From TV shows, I gather that clients are not supposed to tell their lawyers if they are guilty. Because lawyers cannot themselves lie to the court or something. And presumably lawyers cannot help clients plan or commit or coverup a crime. (T/F?)

MDs and Psychs and their clients have confidential relationships only to the extent that their client is posing a risk to anyone. And court orders can and frequently do breach therapeutic relationships in family court all of the time.

Does keeping a reporter from testifying about a crime the reporter witnessed hurt the freedom of the press? I dunno.

If Libby can find evidence that the reporter lied, I say more power to him.

And Libby's defense team is not the gov't. Why is turning over notes made about Libby to Libby's team (presumably under seal) an injury to the first amendment?

Now if they ask for material far beyond the material cited in the indictment, I would think the court would do as I think it does in other cases, have semi, and semi-demi court cases to deal with the various pieces of information and let the judge determine what is useful and what is not.

So just because Dalglish says it is a problem, based on her experience as a journalist's lobbyist and not as a con law prof, I am not prepared to worry just yet about the imminent collapse of the first amendment.

Jacques Cuze said...

Object of the crime? Maybe the target of the crime.

Bruce Hayden said...

I am probably a bit cynical here, but I see no reason that the reporters shouldn't provide evidence and even testify. Obviously, a couple have to anyway - Russert, Miller, et al.

But this is the opposite of the normal press shield situation (which doesn't apparently apply at the federal level any way). There, the state is typically trying to make a case using information that the press has. Here, the defense is trying to defend against the state - which has the information already.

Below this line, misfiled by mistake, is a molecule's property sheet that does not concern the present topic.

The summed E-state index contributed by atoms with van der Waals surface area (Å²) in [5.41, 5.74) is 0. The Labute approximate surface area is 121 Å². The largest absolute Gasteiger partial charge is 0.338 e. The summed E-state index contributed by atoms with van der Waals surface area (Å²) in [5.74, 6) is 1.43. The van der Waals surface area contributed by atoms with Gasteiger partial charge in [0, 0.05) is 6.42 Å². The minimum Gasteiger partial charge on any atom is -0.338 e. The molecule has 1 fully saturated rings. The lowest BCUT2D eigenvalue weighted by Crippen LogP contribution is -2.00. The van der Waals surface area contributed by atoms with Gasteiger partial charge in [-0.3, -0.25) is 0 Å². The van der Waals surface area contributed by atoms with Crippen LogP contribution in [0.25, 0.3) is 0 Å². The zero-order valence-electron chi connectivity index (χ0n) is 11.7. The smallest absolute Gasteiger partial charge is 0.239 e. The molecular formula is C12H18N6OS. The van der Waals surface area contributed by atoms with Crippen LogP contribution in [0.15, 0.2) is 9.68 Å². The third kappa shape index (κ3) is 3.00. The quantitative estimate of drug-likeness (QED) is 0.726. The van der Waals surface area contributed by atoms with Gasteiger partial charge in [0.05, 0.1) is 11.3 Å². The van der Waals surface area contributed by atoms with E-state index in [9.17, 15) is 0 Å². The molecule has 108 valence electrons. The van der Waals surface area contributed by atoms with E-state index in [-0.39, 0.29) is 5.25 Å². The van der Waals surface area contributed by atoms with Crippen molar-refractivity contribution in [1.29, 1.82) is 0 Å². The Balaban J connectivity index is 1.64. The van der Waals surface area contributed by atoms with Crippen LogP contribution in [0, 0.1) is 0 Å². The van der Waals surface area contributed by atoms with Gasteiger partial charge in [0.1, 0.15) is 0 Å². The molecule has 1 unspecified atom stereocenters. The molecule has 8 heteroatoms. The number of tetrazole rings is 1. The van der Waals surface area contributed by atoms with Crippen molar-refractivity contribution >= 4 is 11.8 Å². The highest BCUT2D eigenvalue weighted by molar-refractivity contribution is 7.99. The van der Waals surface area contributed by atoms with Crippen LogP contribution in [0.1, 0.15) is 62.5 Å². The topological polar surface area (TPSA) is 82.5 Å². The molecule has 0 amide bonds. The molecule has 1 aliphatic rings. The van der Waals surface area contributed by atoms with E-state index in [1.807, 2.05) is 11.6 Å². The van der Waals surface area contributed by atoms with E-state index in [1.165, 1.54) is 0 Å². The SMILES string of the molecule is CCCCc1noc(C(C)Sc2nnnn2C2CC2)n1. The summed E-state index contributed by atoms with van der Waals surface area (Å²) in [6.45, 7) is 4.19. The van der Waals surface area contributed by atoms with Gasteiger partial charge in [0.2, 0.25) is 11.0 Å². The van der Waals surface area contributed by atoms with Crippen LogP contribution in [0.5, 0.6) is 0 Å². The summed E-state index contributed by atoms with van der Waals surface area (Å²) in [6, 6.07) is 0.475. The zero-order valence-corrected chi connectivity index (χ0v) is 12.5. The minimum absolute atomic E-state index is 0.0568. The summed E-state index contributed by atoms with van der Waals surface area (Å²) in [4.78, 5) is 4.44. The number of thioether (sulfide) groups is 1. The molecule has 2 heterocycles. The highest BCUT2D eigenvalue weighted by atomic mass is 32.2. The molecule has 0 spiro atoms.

In other words, a press shield is unlikely to be effective in preventing a defendant from acquiring information needed to defend himself. His rights to a fair trial, etc. would most likely prevail. After all, which is more important, someone's right not to go to jail if innocent, or the press' right to confidentiality?

Of course, it is unclear how much of this is legal maneuvering and how much of this is building a legitimate defense. The Libby lawyers may just be pushing this to put pressure on Fitzgerald, etc. We shall see.

Ross said...

I have a hard time seeing how this case could be worse for the media -- beyond the fact that it will drag on and on.

John Harvard said...

I hate to say I told you so, but I predicted exactly this chain of events last month (

Any victory the MSM achieves over the administration in this case will be Pyrrhic and fleeting. Libby will be pardoned on 1/19/09, and the precedent will be set for both prosecution and defense to rampage through press organizations like stampeding rhinos.

But enough Schadenfreude.